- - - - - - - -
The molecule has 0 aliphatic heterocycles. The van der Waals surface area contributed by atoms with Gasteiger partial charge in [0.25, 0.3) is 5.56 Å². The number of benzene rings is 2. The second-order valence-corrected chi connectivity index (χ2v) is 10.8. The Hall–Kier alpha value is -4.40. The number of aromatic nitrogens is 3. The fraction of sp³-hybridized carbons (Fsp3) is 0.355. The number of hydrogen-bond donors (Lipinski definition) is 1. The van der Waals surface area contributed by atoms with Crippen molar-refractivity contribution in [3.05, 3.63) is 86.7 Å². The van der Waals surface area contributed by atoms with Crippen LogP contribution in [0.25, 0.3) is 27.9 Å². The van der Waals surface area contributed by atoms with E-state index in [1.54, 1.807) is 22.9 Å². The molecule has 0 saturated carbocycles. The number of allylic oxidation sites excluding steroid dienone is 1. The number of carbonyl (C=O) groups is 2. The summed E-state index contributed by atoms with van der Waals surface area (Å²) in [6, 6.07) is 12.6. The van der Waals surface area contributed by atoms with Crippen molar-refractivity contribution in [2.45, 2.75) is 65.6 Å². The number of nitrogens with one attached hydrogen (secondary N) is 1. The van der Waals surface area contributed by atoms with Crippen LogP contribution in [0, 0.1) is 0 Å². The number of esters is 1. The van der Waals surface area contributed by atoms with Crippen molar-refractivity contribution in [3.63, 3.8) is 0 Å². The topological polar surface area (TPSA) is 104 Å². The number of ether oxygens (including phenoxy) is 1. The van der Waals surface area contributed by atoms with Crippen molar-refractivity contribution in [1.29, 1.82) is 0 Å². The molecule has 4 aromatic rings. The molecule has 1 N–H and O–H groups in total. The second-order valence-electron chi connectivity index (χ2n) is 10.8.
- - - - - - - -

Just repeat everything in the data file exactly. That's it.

The molecule has 0 aliphatic heterocycles. The van der Waals surface area contributed by atoms with Gasteiger partial charge in [0.25, 0.3) is 5.56 Å². The number of benzene rings is 2. The second-order valence-corrected chi connectivity index (χ2v) is 10.8. The Hall–Kier alpha value is -4.40. The number of aromatic nitrogens is 3. The fraction of sp³-hybridized carbons (Fsp3) is 0.355. The number of hydrogen-bond donors (Lipinski definition) is 1. The van der Waals surface area contributed by atoms with Crippen molar-refractivity contribution in [3.05, 3.63) is 86.7 Å². The van der Waals surface area contributed by atoms with Crippen LogP contribution in [0.25, 0.3) is 27.9 Å². The van der Waals surface area contributed by atoms with E-state index in [1.54, 1.807) is 22.9 Å². The molecule has 0 saturated carbocycles. The number of allylic oxidation sites excluding steroid dienone is 1. The number of carbonyl (C=O) groups is 2. The summed E-state index contributed by atoms with van der Waals surface area (Å²) in [6, 6.07) is 12.6. The van der Waals surface area contributed by atoms with Crippen molar-refractivity contribution in [2.45, 2.75) is 65.6 Å². The number of nitrogens with one attached hydrogen (secondary N) is 1. The van der Waals surface area contributed by atoms with Crippen LogP contribution in [0, 0.1) is 0 Å². The number of esters is 1. The van der Waals surface area contributed by atoms with Crippen molar-refractivity contribution in [3.63, 3.8) is 0 Å². The topological polar surface area (TPSA) is 104 Å². The number of ether oxygens (including phenoxy) is 1. The van der Waals surface area contributed by atoms with Crippen molar-refractivity contribution in [1.29, 1.82) is 0 Å². The molecule has 4 aromatic rings. The molecule has 1 N–H and O–H groups in total. The second-order valence-electron chi connectivity index (χ2n) is 10.8.